5 things you need to know about what makes for a great board ...
A board can be a strength or a weakness to your organisation. For the most part an effective board is one that supports management in the implementation of the organisations strategy. They know what needs to be done because of them understands the role they play. A bad board is one that really does just turn up for a cup of tea, asks questions that they think show they know what they are talking about and who spend more time talking about themselves than they are focussed on the problems at hand.
Of course, you want the former and not the latter. In all reality the majority of boards are full of well-meaning people that do want to make a contribution but because the expectation has not been set up front about what role they play their ability to do the job is at risk from day one. When you are forming a board of directors or looking to refresh your current board you always have to keep in mind five golden rules:
1: Map out the skills you need on your board and always move towards a skills based model. Organisations need different types of skills as they grow and change which is why identifying the key skills required is so important. Each skill set you acquire onto the board will therefore be carefully aligned with the organisations strategy and business plan
2: Ensure each board member has a job description. Just like employees have job descriptions that outline what they are meant to do so too should board members have a J.D. The J.D will be clear in terms of the expectations of the board member and outline how they can best support, using their pre-determined skills, the execution of the business plan or strategy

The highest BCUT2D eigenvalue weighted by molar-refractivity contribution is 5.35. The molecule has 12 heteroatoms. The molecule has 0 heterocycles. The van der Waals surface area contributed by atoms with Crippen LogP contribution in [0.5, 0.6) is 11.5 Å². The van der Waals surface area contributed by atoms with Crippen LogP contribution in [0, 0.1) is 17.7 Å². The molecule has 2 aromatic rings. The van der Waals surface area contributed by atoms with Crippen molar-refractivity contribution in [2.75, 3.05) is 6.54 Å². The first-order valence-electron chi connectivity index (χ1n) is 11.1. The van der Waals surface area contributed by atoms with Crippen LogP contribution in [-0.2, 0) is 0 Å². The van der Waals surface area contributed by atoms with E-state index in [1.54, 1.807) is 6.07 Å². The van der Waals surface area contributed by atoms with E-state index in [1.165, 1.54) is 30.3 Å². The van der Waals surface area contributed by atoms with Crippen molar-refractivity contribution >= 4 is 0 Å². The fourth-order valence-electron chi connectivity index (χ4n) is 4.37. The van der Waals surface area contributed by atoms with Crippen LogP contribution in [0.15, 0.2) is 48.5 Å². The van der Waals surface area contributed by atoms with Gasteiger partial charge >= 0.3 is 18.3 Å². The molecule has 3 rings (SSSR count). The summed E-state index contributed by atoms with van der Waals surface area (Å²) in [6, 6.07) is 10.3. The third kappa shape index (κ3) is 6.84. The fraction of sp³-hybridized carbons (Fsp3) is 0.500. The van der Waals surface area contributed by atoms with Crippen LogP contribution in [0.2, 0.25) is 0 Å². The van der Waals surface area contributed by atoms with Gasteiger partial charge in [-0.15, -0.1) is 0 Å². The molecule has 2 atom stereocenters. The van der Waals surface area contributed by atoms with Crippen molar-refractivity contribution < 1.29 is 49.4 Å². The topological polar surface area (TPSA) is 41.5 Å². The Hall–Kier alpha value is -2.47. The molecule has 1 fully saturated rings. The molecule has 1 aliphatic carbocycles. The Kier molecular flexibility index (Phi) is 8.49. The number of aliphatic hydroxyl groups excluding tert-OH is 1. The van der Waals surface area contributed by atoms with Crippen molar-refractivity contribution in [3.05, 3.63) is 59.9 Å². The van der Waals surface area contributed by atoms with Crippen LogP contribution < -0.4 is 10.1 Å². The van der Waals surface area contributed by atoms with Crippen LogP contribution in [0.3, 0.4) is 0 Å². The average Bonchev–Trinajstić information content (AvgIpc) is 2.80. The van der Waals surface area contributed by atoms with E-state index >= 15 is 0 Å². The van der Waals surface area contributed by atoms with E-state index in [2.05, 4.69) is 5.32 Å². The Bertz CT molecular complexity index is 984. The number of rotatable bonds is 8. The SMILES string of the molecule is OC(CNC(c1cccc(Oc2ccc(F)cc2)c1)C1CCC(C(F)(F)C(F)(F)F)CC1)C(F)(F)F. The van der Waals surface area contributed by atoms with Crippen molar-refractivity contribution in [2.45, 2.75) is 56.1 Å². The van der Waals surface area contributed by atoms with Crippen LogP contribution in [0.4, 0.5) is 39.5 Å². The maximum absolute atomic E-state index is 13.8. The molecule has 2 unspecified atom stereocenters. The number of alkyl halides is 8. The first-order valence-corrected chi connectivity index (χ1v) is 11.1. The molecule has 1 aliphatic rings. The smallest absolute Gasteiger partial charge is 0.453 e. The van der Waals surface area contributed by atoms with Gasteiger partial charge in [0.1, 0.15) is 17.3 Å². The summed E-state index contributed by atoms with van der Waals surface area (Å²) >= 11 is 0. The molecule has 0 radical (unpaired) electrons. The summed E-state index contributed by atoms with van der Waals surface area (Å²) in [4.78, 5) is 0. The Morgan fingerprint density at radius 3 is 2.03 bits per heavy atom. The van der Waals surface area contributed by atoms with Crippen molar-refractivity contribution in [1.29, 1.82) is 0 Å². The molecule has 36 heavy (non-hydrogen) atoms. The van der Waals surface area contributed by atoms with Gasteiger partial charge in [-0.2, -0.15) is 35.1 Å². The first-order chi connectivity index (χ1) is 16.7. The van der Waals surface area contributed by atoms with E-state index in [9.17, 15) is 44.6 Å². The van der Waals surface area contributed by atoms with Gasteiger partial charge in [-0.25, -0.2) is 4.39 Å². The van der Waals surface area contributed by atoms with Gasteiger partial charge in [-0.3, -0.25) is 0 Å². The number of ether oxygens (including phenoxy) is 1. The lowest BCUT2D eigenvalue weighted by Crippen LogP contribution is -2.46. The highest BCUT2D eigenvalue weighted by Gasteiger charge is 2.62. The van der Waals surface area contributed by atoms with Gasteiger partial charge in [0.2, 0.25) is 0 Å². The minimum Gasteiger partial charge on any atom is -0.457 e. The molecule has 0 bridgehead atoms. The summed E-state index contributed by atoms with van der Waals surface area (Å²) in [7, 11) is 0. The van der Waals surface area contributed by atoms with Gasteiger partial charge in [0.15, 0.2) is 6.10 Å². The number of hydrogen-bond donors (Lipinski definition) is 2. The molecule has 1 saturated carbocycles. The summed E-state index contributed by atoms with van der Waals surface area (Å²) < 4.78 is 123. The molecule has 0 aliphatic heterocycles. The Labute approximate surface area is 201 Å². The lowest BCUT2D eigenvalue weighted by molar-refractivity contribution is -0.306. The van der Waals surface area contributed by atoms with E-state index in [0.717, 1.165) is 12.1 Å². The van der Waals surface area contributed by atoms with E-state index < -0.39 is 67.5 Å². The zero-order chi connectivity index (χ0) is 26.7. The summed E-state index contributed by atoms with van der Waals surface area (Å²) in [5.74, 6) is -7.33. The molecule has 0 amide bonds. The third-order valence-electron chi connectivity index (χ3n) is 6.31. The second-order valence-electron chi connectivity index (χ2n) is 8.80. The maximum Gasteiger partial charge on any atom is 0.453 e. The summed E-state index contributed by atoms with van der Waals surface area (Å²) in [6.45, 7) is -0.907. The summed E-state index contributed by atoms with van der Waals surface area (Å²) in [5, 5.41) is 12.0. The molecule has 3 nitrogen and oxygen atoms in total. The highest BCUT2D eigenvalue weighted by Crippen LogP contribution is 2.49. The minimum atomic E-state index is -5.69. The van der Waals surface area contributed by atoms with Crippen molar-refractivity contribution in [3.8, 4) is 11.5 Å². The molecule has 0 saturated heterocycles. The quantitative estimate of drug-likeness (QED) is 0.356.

3: Make sure board members are inducted: You need to have an induction process that introduces your new board members to the organisations business plan, its structures, operating procedures and structures. This will ensure that when it does come time to review such documents at board meetings each member will spend more time on the quality questioning of reports as opposed to trying to understand the why and how things came together. Importantly, each board member MUST know the organisations constitution, articles of incorporation or trust deeds.
4: Board performance should be reviewed: it is important that boards be reviewed on an annual basis. One of the ways this can be done is through peer review while another is a process whereby the board will dedicate a portion of one meeting per annum to review the contributions of each member. What this will do is enable an organisation to change members who may not be performing or attending meetings as well as giving the board the opportunity to succession plan for current members and transition in replacements.
5: Time is precious, harness board members the right way: the problem many CEO’s have is they fail to have quality engagement with board members. By that I mean they try and involve some boards members in pretty much everything without realising that what’s actually happening is the board member is getting turned off. When you want a board member to do something make sure its something that can actually do. For example if you want to raise capital and need a contact don’t just ask the board member for the contact, ask them to help you develop the pitch and support it. That’s because the board member will know the person you will be pitching to and can provide valuable insights into what they may be looking for. Also, when a board member gives you advice and insights – take them. Don’t think you always know best.